Under the glow of a full moon, a couple of years ago, on the roof of a house in south Bangalore, we were invited to sit down to beladingala oota which translates to dinner in the moonlight. In the old days, on balmy evenings, the entire family would sit out in the courtyard and dine al fresco. It would get cosier when the matriarch of the family would dispense with plates and would make little balls of spicy rice that she would drop into the cupped hands of the children and adults. Tales would be told, songs sung, legs pulled and much gaiety would ensure until lulled by the breeze, eyes would start to droop.
Lured by nostalgia and the fact that the host was a music aficionado, we went along and were quickly drawn into the warmth of the informal gathering. Musicians , some eminent, some amateur took turns singing and playing. As the night grew young, a young man came over and mesmerised everyone with his skill on the tabla. He was enjoying what he was playing – it was obvious from his impish eyes and smile. Someone said that the lad was a maverick genius. He later came up and introduced himself as the son an eminent photographer, KG Somsekhar, with whom I had the honour of working as a cub reporter in a local newspaper.
Reconnecting with the young man recently, we found that he was a serious player of classical Hindustani music and taught people who were old enough to be his parents. One thing had not changed – he walked his own path, unafraid and with complete devotion to music that he believes is a divine gift. In a world that forces conformity, it is rare to find a free spirit. It can be mistaken for arrogance but it is actually courage of conviction and unwavering dedication.
Last Sunday, we were proud to host a mehfil showcasing this young tabla wizard, Trilochan Kampli and a vocalist with a sublime voice, Kumar Mardur, as an initiative of Under the Raintree.
With engaging manners and stage presence, Trilochan captivated the audience in an interactive session. Having earlier trained with Pandit Basavaraj Bendigeri, Kampli is presently a disciple of Pandit Anand Badamikar of Farukhabad gharana. He is a soloist and accompanies many stalwarts of Indian classical music, and plays light classical and fusion music too.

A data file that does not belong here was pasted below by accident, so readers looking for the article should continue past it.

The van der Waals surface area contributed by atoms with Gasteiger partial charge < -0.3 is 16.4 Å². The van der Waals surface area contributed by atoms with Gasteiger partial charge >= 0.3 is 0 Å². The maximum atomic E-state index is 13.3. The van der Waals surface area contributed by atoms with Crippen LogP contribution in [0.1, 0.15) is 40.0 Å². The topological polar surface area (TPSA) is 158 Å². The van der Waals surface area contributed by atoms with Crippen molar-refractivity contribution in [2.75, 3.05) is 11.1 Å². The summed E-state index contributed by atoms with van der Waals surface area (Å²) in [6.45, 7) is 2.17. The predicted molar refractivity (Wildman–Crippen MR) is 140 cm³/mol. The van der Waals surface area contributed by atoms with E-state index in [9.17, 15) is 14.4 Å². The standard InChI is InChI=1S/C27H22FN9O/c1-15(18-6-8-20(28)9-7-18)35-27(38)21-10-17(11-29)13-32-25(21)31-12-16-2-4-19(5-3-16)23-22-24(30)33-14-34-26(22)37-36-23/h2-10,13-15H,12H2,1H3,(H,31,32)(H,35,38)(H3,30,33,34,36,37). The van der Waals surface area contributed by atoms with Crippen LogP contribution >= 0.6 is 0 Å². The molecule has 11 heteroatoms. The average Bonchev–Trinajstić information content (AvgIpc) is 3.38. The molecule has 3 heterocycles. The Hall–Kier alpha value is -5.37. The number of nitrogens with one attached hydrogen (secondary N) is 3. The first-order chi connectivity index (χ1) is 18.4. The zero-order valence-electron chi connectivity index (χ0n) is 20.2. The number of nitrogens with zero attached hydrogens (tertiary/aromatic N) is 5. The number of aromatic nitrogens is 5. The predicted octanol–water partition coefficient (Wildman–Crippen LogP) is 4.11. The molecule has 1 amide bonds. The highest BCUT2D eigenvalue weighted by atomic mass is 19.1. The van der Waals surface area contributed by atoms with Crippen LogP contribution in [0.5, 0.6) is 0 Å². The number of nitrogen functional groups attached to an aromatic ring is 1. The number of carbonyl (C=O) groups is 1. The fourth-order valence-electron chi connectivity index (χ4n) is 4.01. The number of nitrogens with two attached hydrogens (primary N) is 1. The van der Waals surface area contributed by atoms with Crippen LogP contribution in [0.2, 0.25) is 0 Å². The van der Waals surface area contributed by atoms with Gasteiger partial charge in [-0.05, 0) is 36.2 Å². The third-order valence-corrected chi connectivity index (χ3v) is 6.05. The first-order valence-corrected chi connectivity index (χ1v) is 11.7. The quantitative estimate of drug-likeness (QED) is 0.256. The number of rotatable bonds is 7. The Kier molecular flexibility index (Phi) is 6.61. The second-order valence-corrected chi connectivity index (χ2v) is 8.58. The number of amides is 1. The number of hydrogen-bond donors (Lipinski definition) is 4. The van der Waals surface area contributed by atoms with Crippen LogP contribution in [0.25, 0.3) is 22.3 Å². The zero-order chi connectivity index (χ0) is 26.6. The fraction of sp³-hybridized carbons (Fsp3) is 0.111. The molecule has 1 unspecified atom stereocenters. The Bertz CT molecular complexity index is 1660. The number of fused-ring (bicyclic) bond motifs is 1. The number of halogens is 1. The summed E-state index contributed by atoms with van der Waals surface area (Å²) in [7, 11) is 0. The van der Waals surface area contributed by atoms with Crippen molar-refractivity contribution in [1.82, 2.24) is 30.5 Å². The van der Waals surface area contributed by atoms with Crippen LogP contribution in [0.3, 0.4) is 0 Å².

At the mehfil, he began his solo with a peshkar in teen tal – this composition allows the player to express himself through various musical phrases, unlike other compositions that have fixed phrases. Next, he played a few kaydas, traditional compositions that have fixed phrases and all the permutations and combinations are executed within the phraseology. After this, he played a couple of gaths and chakradars in drut teen tal (fast tempo).
The second session featuring vocalist Kumar Mardur transported the audience to a different world. Hailing from the rich musical tradition of Dharwad, Mardur started with Raag purya dhanasri singing a vilambit khayal and dhrut khayal followed by a taraana. Next, he sang two compositions in Megh Malhar , apt for the season, and concluded with a Basava vachana in Raag Bhairavi.
Kumar trained with his father Pandit Somanath Mardur, a renowned Hindustani Classical Vocalist of the Kirana Gharana. He currently teaches music at the ITC Sangeeth Research Academy, Kolkat
Satish Kolli who accompanied them on the harmonium was equally proficient, anchoring the musicians through the evening. Kolli trained initially with Pandit Kanakapur and presently is a discipleof Pandit Vyasamurti Katti.
The audience comprised about 70 keen music lovers. So inspired was artist Anil Kumar by the music that he drew nearly two dozen sketches, making the evening a confluence of creativity.
The brand new gallery opened by Atmaram Gangaram was the perfect venue for an evening of music. Dr Ken Gnanakan, ACTS founder and chancellor, and his son Santosh Gnanakan, ACTS CEO (better known as RJ Saggy), are steeped in Western music and support music in all forms. They were happy to help us honour the musicians, as did another old friend Sanjay Raj of Golden Gate properties.